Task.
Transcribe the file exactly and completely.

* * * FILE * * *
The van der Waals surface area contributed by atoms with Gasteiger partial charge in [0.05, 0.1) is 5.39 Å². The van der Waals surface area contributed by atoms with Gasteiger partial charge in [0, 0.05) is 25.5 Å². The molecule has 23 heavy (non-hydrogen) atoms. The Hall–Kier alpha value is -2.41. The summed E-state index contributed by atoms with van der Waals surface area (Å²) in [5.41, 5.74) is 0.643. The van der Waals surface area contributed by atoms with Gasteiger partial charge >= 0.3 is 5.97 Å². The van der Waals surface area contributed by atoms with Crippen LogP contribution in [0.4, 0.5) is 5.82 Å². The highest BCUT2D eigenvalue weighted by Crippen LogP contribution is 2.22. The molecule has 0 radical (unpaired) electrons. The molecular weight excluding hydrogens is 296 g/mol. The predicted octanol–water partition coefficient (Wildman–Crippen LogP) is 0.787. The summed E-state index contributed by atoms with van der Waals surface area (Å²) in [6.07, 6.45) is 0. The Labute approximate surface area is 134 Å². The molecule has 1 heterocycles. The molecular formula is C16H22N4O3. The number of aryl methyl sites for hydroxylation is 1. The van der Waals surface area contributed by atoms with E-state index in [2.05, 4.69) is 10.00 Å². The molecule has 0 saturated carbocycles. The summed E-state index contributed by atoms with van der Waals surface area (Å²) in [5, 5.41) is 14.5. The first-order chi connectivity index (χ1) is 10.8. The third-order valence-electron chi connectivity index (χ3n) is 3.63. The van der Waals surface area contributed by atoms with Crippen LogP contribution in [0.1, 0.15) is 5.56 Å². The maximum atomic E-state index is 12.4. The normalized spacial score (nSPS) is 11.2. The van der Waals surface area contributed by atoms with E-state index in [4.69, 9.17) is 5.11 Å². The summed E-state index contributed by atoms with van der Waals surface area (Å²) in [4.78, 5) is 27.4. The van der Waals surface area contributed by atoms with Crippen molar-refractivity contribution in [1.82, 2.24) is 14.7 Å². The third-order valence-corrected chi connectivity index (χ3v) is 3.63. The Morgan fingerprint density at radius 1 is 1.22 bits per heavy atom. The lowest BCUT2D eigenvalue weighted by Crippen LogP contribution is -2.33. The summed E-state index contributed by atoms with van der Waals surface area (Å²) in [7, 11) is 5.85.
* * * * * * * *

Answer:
The van der Waals surface area contributed by atoms with Gasteiger partial charge in [0.05, 0.1) is 5.39 Å². The van der Waals surface area contributed by atoms with Gasteiger partial charge in [0, 0.05) is 25.5 Å². The molecule has 23 heavy (non-hydrogen) atoms. The Hall–Kier alpha value is -2.41. The summed E-state index contributed by atoms with van der Waals surface area (Å²) in [5.41, 5.74) is 0.643. The van der Waals surface area contributed by atoms with Gasteiger partial charge >= 0.3 is 5.97 Å². The van der Waals surface area contributed by atoms with Crippen LogP contribution in [0.4, 0.5) is 5.82 Å². The highest BCUT2D eigenvalue weighted by Crippen LogP contribution is 2.22. The molecule has 0 radical (unpaired) electrons. The molecular weight excluding hydrogens is 296 g/mol. The predicted octanol–water partition coefficient (Wildman–Crippen LogP) is 0.787. The summed E-state index contributed by atoms with van der Waals surface area (Å²) in [6.07, 6.45) is 0. The Labute approximate surface area is 134 Å². The molecule has 1 heterocycles. The molecular formula is C16H22N4O3. The number of aryl methyl sites for hydroxylation is 1. The van der Waals surface area contributed by atoms with E-state index in [2.05, 4.69) is 10.00 Å². The molecule has 0 saturated carbocycles. The summed E-state index contributed by atoms with van der Waals surface area (Å²) in [5, 5.41) is 14.5. The first-order chi connectivity index (χ1) is 10.8. The third-order valence-electron chi connectivity index (χ3n) is 3.63. The van der Waals surface area contributed by atoms with Crippen LogP contribution in [0.1, 0.15) is 5.56 Å². The maximum atomic E-state index is 12.4. The normalized spacial score (nSPS) is 11.2. The van der Waals surface area contributed by atoms with E-state index in [4.69, 9.17) is 5.11 Å². The summed E-state index contributed by atoms with van der Waals surface area (Å²) in [4.78, 5) is 27.4. The van der Waals surface area contributed by atoms with Crippen molar-refractivity contribution in [1.82, 2.24) is 14.7 Å². The third-order valence-corrected chi connectivity index (χ3v) is 3.63. The Morgan fingerprint density at radius 1 is 1.22 bits per heavy atom. The lowest BCUT2D eigenvalue weighted by Crippen LogP contribution is -2.33. The summed E-state index contributed by atoms with van der Waals surface area (Å²) in [7, 11) is 5.85.